During a the second of two years when I lived at home to attended the local state university, I helped my parents hand out candy by being The Cowardly Vampire. Donning one of the many surplus capes my family kept onhand (the vampire is the easiest costume to make) I handed out candy while doing my fakest of the fake Bela Lugosi accents, cowering in fright at all the scary costumes. I had more fun when the costumes weren’t scary. The littler kids had fun getting the grown-up to squeal and yelp. It was fun.

As a teenager, the event once fell on a Saturday. My little sister went off to spend the night with her friends at one of their houses while my friends came over. There weren’t any plans to do anything holiday specific. It was to be another Saturday where we gathered in someone’s basement and tried to pass twenty-four hours before the dredge of school started up again on Monday. Someone had a packet of grease paint and our faces were done up in alternating clown/death metal/black metal sequences. We did not so much as ‘trick or treat’ as run, jump and holler for an hour before returning back to the home to spend the evening playing card games and watching television. There exists a lone photograph of the spontaneous results as evidence of the night. I’m standing off to the right, looking like a bad Alice Cooper knock-off.

When I first went out without a parent as a chaperone, it was I and two other friends. I must have been thirteen or fourteen because it was before Alex moved away. Alex, I think, was supposed to be the Grim Reaper, and I remember he had one of those Ghost Man masks right before they would be forever associated with the SCREAM franchise. I think Daniel was an army man, a prophecy that he would later fulfill by joining the marines. I can’t recall what I was, though I think there was facepaint involved. Might have been a skeleton, might have been another Grim reaper, might have been a vampire for all my failing memory provides. It was probably the first instance when the chase wasn’t worth the catch and I discovered a diminished return on the endeavor.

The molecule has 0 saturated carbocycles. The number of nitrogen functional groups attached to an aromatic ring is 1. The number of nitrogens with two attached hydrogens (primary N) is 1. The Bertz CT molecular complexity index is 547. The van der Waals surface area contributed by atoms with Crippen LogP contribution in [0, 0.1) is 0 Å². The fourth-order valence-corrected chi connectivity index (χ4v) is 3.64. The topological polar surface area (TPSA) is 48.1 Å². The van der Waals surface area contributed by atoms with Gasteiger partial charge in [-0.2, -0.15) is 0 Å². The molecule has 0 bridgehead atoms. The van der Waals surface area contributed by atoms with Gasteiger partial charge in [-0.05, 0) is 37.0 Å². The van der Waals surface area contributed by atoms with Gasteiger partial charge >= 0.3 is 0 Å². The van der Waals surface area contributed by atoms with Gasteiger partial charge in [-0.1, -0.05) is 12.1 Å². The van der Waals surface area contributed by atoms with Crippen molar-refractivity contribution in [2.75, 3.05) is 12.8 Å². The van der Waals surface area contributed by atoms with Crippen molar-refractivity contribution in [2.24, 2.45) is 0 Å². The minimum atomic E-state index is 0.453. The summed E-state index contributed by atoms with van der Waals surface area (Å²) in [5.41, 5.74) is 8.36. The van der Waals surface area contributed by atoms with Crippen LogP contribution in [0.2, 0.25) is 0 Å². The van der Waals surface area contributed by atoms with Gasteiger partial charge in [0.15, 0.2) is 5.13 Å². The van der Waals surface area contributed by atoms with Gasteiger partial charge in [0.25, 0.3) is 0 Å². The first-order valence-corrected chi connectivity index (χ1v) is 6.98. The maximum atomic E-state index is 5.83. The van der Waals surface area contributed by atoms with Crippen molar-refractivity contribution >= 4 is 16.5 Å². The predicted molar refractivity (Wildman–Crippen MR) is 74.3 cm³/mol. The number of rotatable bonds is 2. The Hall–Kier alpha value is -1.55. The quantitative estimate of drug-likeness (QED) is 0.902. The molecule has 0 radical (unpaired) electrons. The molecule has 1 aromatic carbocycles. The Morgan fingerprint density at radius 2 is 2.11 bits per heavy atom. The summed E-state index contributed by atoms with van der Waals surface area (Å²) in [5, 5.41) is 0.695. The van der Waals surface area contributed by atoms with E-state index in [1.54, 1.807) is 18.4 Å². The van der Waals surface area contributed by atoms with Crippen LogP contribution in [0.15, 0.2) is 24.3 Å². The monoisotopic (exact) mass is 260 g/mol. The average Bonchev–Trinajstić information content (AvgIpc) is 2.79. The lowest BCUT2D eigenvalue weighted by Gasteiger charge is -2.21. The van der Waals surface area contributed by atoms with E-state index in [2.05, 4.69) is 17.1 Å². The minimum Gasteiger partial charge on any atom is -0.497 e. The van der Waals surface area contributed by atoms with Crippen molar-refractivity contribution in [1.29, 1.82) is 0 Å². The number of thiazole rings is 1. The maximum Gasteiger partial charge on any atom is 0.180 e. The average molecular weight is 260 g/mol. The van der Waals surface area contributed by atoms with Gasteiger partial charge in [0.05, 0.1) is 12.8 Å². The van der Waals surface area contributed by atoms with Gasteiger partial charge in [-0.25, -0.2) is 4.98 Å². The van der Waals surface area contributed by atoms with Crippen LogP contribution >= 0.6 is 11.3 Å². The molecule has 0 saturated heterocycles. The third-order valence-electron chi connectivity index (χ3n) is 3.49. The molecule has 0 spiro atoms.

Seems as I get older, I’m growing more fond of those more innocent times when I accompanied my little sister. Our Dad watched over while we both went up to the doors to knock and ask for candy. After a night’s haul, the spread out contents inspected for deviant alterations would instigate the trade-and-exchange moments. Ultimately, by the end of November, each of our dwindling bowls of candy would be combined until Mom threw out the stale Dum-Dums and black/orange taffy, tossed to be forever uneaten.

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